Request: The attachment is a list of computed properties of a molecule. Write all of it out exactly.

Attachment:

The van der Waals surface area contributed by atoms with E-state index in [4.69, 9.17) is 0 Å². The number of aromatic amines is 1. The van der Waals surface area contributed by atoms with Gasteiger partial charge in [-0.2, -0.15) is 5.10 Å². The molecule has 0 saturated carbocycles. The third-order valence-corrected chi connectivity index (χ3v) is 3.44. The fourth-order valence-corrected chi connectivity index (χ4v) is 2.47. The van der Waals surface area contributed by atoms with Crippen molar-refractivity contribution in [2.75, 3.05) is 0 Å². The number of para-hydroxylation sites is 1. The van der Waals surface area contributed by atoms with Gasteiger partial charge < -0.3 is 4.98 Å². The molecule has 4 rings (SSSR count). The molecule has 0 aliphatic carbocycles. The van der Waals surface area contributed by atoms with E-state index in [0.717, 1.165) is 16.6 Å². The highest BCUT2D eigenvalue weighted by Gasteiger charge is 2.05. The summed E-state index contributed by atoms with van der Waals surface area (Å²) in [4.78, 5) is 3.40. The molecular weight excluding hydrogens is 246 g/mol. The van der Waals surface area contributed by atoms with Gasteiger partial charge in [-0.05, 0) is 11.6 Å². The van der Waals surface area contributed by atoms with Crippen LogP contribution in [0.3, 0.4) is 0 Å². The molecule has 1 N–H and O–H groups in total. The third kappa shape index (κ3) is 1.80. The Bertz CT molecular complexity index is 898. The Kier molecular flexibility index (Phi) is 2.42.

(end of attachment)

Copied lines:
The van der Waals surface area contributed by atoms with E-state index in [4.69, 9.17) is 0 Å². The number of aromatic amines is 1. The van der Waals surface area contributed by atoms with Gasteiger partial charge in [-0.2, -0.15) is 5.10 Å². The molecule has 0 saturated carbocycles. The third-order valence-corrected chi connectivity index (χ3v) is 3.44. The fourth-order valence-corrected chi connectivity index (χ4v) is 2.47. The van der Waals surface area contributed by atoms with Crippen molar-refractivity contribution in [2.75, 3.05) is 0 Å². The number of para-hydroxylation sites is 1. The van der Waals surface area contributed by atoms with Gasteiger partial charge < -0.3 is 4.98 Å². The molecule has 4 rings (SSSR count). The molecule has 0 aliphatic carbocycles. The van der Waals surface area contributed by atoms with E-state index in [0.717, 1.165) is 16.6 Å². The highest BCUT2D eigenvalue weighted by Gasteiger charge is 2.05. The summed E-state index contributed by atoms with van der Waals surface area (Å²) in [4.78, 5) is 3.40. The molecular weight excluding hydrogens is 246 g/mol. The van der Waals surface area contributed by atoms with Gasteiger partial charge in [-0.05, 0) is 11.6 Å². The van der Waals surface area contributed by atoms with Crippen LogP contribution in [0.3, 0.4) is 0 Å². The molecule has 1 N–H and O–H groups in total. The third kappa shape index (κ3) is 1.80. The Bertz CT molecular complexity index is 898. The Kier molecular flexibility index (Phi) is 2.42.